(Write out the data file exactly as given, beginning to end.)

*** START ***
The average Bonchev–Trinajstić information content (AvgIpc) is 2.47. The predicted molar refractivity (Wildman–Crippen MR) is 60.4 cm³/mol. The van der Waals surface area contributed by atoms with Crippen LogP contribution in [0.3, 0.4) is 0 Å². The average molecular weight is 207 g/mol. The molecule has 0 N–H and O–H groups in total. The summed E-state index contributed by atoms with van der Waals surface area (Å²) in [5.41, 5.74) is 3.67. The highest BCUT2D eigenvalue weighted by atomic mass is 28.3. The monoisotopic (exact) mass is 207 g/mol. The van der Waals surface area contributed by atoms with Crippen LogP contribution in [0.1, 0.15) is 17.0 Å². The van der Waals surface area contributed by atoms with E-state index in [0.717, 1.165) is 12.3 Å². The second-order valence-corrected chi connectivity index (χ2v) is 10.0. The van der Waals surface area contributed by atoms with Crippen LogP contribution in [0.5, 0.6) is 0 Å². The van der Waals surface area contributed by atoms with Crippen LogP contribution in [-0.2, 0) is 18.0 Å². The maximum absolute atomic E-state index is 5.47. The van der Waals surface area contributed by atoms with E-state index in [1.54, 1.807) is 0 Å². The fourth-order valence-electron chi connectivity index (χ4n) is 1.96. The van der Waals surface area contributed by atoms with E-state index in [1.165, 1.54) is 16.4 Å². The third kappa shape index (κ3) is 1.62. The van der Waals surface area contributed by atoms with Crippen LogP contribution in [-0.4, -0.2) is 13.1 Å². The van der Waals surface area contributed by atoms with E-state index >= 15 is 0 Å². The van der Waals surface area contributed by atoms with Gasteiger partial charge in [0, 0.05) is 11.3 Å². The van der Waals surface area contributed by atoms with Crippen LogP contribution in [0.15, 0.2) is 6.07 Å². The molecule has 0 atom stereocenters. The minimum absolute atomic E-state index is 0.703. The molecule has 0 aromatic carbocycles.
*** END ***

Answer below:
The average Bonchev–Trinajstić information content (AvgIpc) is 2.47. The predicted molar refractivity (Wildman–Crippen MR) is 60.4 cm³/mol. The van der Waals surface area contributed by atoms with Crippen LogP contribution in [0.3, 0.4) is 0 Å². The average molecular weight is 207 g/mol. The molecule has 0 N–H and O–H groups in total. The summed E-state index contributed by atoms with van der Waals surface area (Å²) in [5.41, 5.74) is 3.67. The highest BCUT2D eigenvalue weighted by atomic mass is 28.3. The monoisotopic (exact) mass is 207 g/mol. The van der Waals surface area contributed by atoms with Crippen LogP contribution in [0.1, 0.15) is 17.0 Å². The van der Waals surface area contributed by atoms with E-state index in [0.717, 1.165) is 12.3 Å². The second-order valence-corrected chi connectivity index (χ2v) is 10.0. The van der Waals surface area contributed by atoms with Crippen LogP contribution in [0.5, 0.6) is 0 Å². The van der Waals surface area contributed by atoms with Crippen LogP contribution in [-0.2, 0) is 18.0 Å². The maximum absolute atomic E-state index is 5.47. The van der Waals surface area contributed by atoms with E-state index in [1.54, 1.807) is 0 Å². The fourth-order valence-electron chi connectivity index (χ4n) is 1.96. The van der Waals surface area contributed by atoms with E-state index in [1.165, 1.54) is 16.4 Å². The third kappa shape index (κ3) is 1.62. The van der Waals surface area contributed by atoms with Crippen LogP contribution in [-0.4, -0.2) is 13.1 Å². The van der Waals surface area contributed by atoms with E-state index >= 15 is 0 Å². The van der Waals surface area contributed by atoms with Gasteiger partial charge in [0, 0.05) is 11.3 Å². The van der Waals surface area contributed by atoms with Crippen LogP contribution in [0.15, 0.2) is 6.07 Å². The molecule has 0 atom stereocenters. The minimum absolute atomic E-state index is 0.703. The molecule has 0 aromatic carbocycles.